Exec Branch Departments
The US is recorded in history as one of the first nations in the world to develop and use nuclear weapons in warfare. The country has established a well-organized system which specifically deals with the nuclear weapons and four departments in the US executive, have been charged with the task of dealing with nuclear weapons (Ritchie, 2009). The US Department of Defense is in charge of operational nuclear stockpile and also oversees extensive online resources that are available through responsible bureaucratic organizations. Besides having an extensive internet presence, the US Department of Energy is in charge of conducting research, producing, and dismantling nuclear materials and warheads. This is done specifically through the national laboratories of the Department. TheArms Control and Disarmament Agency which falls under the Department of State plays an essential role in controlling foreign policy and arms control-related sites. Lastly,the Office of the President is in charge of issuing directives to each of the above departments with regard to using the nuclear weapons.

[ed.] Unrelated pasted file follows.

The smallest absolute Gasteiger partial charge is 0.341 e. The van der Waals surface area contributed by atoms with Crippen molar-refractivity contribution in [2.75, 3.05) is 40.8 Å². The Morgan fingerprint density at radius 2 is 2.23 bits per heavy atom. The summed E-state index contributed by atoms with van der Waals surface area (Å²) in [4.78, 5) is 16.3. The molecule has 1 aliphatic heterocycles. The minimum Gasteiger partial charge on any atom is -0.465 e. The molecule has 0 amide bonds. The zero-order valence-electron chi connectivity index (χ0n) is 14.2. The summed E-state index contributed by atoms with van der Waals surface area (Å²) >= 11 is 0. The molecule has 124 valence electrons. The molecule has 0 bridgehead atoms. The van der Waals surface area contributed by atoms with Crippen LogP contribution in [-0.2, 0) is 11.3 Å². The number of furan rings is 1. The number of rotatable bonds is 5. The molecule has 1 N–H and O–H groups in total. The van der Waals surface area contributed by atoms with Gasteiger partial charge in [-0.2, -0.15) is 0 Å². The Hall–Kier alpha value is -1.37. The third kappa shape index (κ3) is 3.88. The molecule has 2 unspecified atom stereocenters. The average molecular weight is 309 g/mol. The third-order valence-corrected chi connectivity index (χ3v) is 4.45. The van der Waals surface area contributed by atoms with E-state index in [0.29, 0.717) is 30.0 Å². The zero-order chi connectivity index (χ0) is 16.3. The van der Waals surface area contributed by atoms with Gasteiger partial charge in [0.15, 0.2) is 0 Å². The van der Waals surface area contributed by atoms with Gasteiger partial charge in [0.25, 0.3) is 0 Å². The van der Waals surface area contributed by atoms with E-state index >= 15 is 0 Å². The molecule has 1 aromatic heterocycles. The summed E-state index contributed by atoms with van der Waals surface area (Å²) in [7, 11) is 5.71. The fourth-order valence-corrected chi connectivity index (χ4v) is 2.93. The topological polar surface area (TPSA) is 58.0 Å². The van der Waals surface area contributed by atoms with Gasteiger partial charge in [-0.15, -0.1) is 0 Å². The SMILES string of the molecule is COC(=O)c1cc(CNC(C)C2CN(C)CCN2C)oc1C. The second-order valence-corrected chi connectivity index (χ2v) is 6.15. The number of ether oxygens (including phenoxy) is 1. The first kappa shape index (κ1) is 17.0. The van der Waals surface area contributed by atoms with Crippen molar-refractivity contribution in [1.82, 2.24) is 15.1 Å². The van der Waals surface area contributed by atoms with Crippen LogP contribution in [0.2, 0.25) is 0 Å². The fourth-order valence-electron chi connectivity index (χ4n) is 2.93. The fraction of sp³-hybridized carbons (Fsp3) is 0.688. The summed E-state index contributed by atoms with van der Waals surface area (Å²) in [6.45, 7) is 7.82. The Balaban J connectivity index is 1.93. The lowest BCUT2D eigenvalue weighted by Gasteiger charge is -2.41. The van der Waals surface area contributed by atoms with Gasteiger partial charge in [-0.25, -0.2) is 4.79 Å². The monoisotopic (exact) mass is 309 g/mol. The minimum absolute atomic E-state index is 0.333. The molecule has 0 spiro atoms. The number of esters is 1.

Lobbyists arrange congressional hearings and also assist in conducting research and presenting information. Furthermore, these lobbyists always attend meetings with the congressional staff and Members of Congress. The lobbyists usually target to influence the decision makers constructively and to ensure that any process is properly effected in Washington D.C (Baumgartner, 2009). They are very knowledgeable and hence can break down the issues concerning nuclear weapons into small and simple parts that are easily comprehensible. This is why they are usually in charge of helping staffs by communicating the most complicated issues. The main objective of using lobbyists is to simplify the learning process for congressional staff persons and members, while, at the same time, providing them with the correct and well-timed information. Therefore, lobbyists play an important role and offer very valuable services to both their clients, who consist of the staff and the Members of Congress.They influence the decision-makers, including the Congress, executive branch agencies, for example, the Supreme Court, the Treasury Department, and the State Governments.
Baumgartner, F. R. (2009). Lobbying and policy change who wins, who loses, and why. Chicago: University of Chicago Press.
Ritchie, N. (2009). US nuclear weapons policy after the Cold War: Russians, ‘rogues’ and domestic division. London: Routledge.